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  • P-ISSN0023-3900
  • E-ISSN2733-9343

Frontier Maps from the Late Joseon Period and the Joseon People’s Perceptions of the Northern Territory

Korea Journal, (P)0023-3900; (E)2733-9343
2008, v.48 no.1, pp.80-105
https://doi.org/10.25024/kj.2008.48.1.80

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Abstract

Joseon peoples territorial consciousness was constantly changing according to Joseons diplomatic relations with China and the Jurchens, or to the cartograph- ers historical consciousness and political orientation. When the Mt. Baekdu Demarcation Stele was erected in 1712, diverse opinions were presented with regard to this issue. Some regarded the Tumen river that was referred to on the stele as being one and the same with the Dumangang river, while others pointed out that despite the two rivers sources being different, they still converge at a certain point in the end. Still others viewed the two rivers as separate, even assuming the existence of another demarcation river between the two countries. Changed perceptions of boder regions are faithfully reflected in the borderregion maps of the late Joseon period. In the maps that are presumed to have been drawn prior to the erection of Mt. Demarcation Stele, the northern territo- ry is roughly or erroneously illustrated, while in the maps that were later pro- duced, the location of the Seonchullyeong pass is clearly marked. In the maps describing the topographies of Joseon and the Chinese northeastern area, there are margin notes that refer to the Seonchullyeong pass as 280 km north of the Dumangang river or as the border of Goryeo. This tells us that the Joseon peoples active appropriation of the old areas of the ancient states permeated in the maps they produced.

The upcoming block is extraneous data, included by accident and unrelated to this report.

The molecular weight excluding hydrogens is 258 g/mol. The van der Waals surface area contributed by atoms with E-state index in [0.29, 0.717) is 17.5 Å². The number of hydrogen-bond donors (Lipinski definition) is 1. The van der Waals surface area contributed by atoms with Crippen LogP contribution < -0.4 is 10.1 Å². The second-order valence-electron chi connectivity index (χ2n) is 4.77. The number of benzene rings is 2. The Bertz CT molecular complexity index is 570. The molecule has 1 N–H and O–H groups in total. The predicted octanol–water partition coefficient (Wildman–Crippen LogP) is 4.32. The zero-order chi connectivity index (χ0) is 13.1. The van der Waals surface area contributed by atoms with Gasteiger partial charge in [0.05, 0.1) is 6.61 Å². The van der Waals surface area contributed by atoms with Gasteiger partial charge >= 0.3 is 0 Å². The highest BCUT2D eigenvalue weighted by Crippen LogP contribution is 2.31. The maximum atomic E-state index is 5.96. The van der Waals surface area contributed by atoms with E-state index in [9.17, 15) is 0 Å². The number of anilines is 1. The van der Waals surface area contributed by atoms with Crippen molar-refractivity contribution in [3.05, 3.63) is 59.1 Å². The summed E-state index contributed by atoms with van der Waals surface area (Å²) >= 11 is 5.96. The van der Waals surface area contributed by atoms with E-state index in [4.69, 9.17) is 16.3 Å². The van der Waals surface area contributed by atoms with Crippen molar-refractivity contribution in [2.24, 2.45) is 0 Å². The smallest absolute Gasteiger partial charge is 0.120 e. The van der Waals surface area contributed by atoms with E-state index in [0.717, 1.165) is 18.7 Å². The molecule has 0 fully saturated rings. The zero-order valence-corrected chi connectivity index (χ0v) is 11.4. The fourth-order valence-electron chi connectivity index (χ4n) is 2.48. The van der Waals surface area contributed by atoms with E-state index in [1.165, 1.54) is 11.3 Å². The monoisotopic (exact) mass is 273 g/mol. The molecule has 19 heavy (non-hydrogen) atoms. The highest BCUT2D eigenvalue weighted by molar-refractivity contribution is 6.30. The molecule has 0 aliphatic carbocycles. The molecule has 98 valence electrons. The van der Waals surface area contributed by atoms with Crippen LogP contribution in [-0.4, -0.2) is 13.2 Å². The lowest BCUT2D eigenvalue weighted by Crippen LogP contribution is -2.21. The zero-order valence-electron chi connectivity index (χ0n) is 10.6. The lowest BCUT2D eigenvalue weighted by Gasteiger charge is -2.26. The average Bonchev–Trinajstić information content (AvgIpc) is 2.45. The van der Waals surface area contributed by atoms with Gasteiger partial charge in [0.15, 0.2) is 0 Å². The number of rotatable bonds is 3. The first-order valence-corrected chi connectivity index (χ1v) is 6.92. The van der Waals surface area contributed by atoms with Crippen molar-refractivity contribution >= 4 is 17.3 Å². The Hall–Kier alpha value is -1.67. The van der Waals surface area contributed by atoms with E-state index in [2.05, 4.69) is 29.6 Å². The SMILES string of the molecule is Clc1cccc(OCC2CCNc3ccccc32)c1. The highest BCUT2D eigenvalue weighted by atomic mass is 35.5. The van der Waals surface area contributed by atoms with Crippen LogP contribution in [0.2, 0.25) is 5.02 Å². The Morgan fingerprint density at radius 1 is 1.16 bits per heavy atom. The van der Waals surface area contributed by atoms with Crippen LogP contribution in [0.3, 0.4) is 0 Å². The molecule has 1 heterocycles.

keywords
the Amnokgang (Yalu) river the Dumangang (Tumen) river Tomungang northern border of Joseon Seonchullyeong pass Mt. Baekdu the Demarcation Stele Pye sagun (Four Old Outposts)

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